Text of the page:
It is worth emphasizing that this is a point estimate that makes several important assumptions. One way to think about how to bound this estimate is to take the Famiglietti-Leibovici-Santacreu number minus 10 million (workers in education and health care, who are less likely to be laid off) as an optimistic estimate for the number of layoffs during the second quarter and the Gascon number as a more pessimistic estimate. This results in unemployment rates between 10.5% and 40.6%.

https://www.stlouisfed.org/on-the-economy/2020/march/back-envelope-estimates-next-quarters-unemployment-rate

Well, today, CNBC has the study a front page story:

Coronavirus job losses could total 47 million, unemployment rate may hit 32%, Fed estimates

Economists at the Fed’s St. Louis district project total employment reductions of 47 million, which would translate to a 32.1% unemployment rate, according to a recent analysis of how bad things could get.

The projections are even worse than St. Louis Fed President James Bullard’s much-publicized estimate of 30%. They reflect the high nature of at-risk jobs that ultimately could be lost to a government-induced economic freeze aimed at halting the coronavirus spread. 

Click here to read the rest of this article on www.cnbc.com

There are a few caveats, as CNBC and the study itself point out.

The research finds the most likely rate of how bad things could get to be is 32.1% U3 Unemployment. THAT’S REALLY BAD. The highest the unemployment rate officially got during THE Great Depression was about 25%.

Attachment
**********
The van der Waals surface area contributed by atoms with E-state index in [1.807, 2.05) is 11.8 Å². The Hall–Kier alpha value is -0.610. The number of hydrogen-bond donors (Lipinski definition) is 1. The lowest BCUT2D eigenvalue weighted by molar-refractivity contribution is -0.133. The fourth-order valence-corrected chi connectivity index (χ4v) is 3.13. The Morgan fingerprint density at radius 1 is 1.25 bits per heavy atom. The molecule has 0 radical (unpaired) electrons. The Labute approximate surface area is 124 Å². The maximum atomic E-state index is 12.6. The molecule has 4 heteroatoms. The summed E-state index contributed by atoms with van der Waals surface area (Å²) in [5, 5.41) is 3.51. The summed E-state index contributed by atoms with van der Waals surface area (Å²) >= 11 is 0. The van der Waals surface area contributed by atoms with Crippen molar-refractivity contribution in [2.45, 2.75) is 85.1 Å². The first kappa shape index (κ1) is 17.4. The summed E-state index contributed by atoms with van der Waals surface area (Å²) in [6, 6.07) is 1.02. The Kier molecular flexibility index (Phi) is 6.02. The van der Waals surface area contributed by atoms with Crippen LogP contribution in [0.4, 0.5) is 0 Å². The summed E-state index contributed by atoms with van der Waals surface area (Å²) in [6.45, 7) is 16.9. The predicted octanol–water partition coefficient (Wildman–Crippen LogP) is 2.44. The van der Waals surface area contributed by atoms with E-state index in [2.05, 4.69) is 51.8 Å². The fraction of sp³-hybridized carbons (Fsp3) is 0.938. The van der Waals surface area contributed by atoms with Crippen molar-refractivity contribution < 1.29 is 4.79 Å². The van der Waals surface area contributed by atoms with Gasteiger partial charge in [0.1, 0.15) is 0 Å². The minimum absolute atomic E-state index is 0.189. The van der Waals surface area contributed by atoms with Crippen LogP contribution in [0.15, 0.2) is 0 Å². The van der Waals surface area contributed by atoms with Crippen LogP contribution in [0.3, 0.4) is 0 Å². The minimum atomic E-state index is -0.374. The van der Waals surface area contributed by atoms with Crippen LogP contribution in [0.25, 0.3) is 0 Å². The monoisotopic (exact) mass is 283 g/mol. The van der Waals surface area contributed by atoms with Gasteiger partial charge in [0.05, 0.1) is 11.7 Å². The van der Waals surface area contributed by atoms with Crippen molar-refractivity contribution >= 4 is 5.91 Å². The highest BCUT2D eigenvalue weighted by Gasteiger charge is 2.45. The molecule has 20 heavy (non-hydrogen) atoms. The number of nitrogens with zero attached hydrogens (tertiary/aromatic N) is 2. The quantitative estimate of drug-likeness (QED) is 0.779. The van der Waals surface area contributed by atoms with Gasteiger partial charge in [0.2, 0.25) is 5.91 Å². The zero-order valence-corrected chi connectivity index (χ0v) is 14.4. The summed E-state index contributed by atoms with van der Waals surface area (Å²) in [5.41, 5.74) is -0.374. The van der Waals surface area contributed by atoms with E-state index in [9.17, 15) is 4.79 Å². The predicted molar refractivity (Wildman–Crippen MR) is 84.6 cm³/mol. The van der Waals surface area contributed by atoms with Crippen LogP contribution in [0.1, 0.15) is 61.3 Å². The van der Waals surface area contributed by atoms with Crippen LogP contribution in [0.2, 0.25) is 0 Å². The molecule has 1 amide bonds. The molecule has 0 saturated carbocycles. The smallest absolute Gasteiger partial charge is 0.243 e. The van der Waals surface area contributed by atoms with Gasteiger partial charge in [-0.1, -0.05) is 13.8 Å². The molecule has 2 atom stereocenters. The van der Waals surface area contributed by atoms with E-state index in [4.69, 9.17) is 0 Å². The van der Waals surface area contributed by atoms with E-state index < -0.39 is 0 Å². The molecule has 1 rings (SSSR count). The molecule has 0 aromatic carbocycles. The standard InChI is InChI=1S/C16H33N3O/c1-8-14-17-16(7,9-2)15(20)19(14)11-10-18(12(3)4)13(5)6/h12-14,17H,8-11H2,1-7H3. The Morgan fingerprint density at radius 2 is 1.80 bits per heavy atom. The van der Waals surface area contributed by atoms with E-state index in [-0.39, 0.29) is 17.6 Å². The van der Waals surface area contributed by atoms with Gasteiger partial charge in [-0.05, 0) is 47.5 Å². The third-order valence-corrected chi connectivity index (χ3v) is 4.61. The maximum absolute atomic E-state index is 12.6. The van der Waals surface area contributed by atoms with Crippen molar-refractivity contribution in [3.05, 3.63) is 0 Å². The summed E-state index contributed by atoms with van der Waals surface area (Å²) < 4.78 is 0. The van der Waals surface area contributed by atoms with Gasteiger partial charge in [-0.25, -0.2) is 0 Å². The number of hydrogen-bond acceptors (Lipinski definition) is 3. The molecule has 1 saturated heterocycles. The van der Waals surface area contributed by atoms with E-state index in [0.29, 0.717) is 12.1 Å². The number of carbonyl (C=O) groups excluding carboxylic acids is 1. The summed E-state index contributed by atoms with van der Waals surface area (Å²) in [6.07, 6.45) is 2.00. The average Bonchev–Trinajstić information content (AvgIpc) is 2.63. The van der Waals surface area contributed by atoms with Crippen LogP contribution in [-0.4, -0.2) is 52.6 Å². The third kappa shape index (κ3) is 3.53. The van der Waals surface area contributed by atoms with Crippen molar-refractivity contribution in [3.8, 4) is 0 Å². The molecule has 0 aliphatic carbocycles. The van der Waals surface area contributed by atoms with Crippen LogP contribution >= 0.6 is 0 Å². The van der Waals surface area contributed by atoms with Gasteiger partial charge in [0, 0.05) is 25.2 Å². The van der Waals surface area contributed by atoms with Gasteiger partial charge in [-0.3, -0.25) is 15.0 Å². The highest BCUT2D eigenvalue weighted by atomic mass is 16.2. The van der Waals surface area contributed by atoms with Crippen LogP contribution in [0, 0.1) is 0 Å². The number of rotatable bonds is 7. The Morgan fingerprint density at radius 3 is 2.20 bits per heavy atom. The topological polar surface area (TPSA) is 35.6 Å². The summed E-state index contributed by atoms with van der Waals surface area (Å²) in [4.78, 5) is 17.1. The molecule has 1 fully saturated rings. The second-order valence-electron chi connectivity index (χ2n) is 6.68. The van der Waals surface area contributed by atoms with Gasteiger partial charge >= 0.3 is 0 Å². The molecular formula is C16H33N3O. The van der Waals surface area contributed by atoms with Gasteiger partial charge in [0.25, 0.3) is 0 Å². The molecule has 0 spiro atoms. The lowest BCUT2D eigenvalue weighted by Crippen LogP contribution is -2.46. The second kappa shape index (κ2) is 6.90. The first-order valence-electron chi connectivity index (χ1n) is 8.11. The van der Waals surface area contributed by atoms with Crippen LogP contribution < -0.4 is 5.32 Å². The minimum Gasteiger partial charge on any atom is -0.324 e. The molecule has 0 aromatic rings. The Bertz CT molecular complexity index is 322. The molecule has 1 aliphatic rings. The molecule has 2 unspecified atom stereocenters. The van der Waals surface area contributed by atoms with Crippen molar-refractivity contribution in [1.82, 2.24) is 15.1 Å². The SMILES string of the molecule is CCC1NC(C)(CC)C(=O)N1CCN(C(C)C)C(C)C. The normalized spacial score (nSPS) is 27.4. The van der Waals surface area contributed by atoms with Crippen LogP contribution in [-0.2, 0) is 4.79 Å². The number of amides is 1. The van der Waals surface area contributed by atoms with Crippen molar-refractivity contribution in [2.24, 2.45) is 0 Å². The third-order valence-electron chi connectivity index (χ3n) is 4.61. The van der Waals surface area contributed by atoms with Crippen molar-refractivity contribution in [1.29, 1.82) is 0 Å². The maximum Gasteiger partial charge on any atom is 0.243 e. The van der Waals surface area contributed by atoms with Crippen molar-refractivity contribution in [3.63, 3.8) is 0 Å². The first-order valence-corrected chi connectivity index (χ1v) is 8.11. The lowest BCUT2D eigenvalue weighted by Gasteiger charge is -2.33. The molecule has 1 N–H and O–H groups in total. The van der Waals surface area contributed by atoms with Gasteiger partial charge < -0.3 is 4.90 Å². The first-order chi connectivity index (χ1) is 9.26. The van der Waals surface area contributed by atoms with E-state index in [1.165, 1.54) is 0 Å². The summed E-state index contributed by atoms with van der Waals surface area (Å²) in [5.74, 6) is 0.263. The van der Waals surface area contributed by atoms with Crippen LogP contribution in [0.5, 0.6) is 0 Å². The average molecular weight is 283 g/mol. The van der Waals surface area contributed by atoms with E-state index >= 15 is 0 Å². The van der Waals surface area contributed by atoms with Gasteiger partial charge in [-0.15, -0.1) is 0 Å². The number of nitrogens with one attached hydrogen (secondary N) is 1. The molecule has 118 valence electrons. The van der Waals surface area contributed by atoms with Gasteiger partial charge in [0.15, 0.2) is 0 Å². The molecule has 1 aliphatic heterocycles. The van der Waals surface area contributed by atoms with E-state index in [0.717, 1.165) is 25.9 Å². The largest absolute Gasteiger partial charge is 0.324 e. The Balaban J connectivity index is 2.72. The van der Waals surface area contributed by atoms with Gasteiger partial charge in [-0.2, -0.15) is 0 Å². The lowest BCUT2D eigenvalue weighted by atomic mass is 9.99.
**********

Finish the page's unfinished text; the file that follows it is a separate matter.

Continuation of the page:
And as we have talked about economic depression warning elsewhere about what is an economic depression, to be a depression, it needs to be not just sufficiently deep with spectacularly high unemployment, but also at least longer than the average recession. Average recessions last about 11 months in the post WWII era.

It is possible, and some would even aspirationally say more likely than not, that we bounce back in the third quarter, which would argue against calling the outcome here, however deep, a depression.

But again, if the virus is not contained, if deaths are still mounting up, and let’s not forget, if the unemployment rate in the US is already well into double digits, SHIT JUST STARTS TO BREAK DOWN.

People miss mortgages. And car payments, etc. Lenders go under. Banks could even fail. Companies that used to hire lots and lots of people can go bankrupt. Homelessness may skyrocket as it did during the Great Recession, or worse. Shit just starts to break at some point. And then, it may be too late to lock in the potential to just bounce right back by Fall.

And then, if the unemployment is high, and people are really suffering, and things aren’t turning around by the end of the year. Well. In pretty stark and simple terms, you have it. You have what is an economic depression – because you, I, and everyone else who isn’t blindly committed to Donald J. Trump and/or the Republican Party, will see clearly what it is we are dealing with.

That’s when we will know for sure if what this thing is, is an economic depression coming, and not ‘just’ a really bad “V-shaped” recession.

thi sis an economic depression look